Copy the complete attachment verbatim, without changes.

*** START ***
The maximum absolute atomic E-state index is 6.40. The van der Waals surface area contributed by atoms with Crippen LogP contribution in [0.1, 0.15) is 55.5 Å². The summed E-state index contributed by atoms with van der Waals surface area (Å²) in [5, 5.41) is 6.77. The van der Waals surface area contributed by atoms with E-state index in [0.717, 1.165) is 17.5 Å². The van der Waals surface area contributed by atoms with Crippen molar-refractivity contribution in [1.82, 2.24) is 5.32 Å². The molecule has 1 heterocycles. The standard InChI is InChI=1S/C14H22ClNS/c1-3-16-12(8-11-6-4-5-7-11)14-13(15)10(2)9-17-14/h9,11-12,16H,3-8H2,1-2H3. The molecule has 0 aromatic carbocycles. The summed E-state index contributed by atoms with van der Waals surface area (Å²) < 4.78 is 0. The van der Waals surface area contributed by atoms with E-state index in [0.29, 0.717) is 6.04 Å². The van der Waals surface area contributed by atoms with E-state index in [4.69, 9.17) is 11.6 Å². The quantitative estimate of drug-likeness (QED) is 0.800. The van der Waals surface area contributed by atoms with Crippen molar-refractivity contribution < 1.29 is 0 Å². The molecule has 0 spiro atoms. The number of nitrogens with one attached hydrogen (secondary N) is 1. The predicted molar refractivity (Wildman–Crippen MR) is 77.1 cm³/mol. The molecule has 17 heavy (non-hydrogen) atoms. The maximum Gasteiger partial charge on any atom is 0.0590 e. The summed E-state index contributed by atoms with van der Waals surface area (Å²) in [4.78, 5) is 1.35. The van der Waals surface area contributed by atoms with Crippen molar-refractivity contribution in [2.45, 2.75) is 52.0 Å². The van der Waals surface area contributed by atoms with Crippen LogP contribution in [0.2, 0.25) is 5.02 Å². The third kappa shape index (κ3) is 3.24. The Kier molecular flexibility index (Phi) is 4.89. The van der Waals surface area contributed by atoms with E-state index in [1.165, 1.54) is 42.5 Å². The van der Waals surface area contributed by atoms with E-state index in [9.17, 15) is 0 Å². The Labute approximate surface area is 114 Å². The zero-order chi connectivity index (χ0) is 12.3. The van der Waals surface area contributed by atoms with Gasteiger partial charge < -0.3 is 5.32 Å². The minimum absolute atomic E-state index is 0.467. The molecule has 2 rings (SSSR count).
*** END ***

The maximum absolute atomic E-state index is 6.40. The van der Waals surface area contributed by atoms with Crippen LogP contribution in [0.1, 0.15) is 55.5 Å². The summed E-state index contributed by atoms with van der Waals surface area (Å²) in [5, 5.41) is 6.77. The van der Waals surface area contributed by atoms with E-state index in [0.717, 1.165) is 17.5 Å². The van der Waals surface area contributed by atoms with Crippen molar-refractivity contribution in [1.82, 2.24) is 5.32 Å². The molecule has 1 heterocycles. The standard InChI is InChI=1S/C14H22ClNS/c1-3-16-12(8-11-6-4-5-7-11)14-13(15)10(2)9-17-14/h9,11-12,16H,3-8H2,1-2H3. The molecule has 0 aromatic carbocycles. The summed E-state index contributed by atoms with van der Waals surface area (Å²) < 4.78 is 0. The van der Waals surface area contributed by atoms with E-state index in [0.29, 0.717) is 6.04 Å². The van der Waals surface area contributed by atoms with E-state index in [4.69, 9.17) is 11.6 Å². The quantitative estimate of drug-likeness (QED) is 0.800. The van der Waals surface area contributed by atoms with Crippen molar-refractivity contribution < 1.29 is 0 Å². The molecule has 0 spiro atoms. The number of nitrogens with one attached hydrogen (secondary N) is 1. The predicted molar refractivity (Wildman–Crippen MR) is 77.1 cm³/mol. The molecule has 17 heavy (non-hydrogen) atoms. The maximum Gasteiger partial charge on any atom is 0.0590 e. The summed E-state index contributed by atoms with van der Waals surface area (Å²) in [4.78, 5) is 1.35. The van der Waals surface area contributed by atoms with Crippen molar-refractivity contribution in [2.45, 2.75) is 52.0 Å². The van der Waals surface area contributed by atoms with Crippen LogP contribution in [0.2, 0.25) is 5.02 Å². The third kappa shape index (κ3) is 3.24. The Kier molecular flexibility index (Phi) is 4.89. The van der Waals surface area contributed by atoms with E-state index in [1.165, 1.54) is 42.5 Å². The van der Waals surface area contributed by atoms with E-state index in [9.17, 15) is 0 Å². The Labute approximate surface area is 114 Å². The zero-order chi connectivity index (χ0) is 12.3. The van der Waals surface area contributed by atoms with Gasteiger partial charge < -0.3 is 5.32 Å². The minimum absolute atomic E-state index is 0.467. The molecule has 2 rings (SSSR count).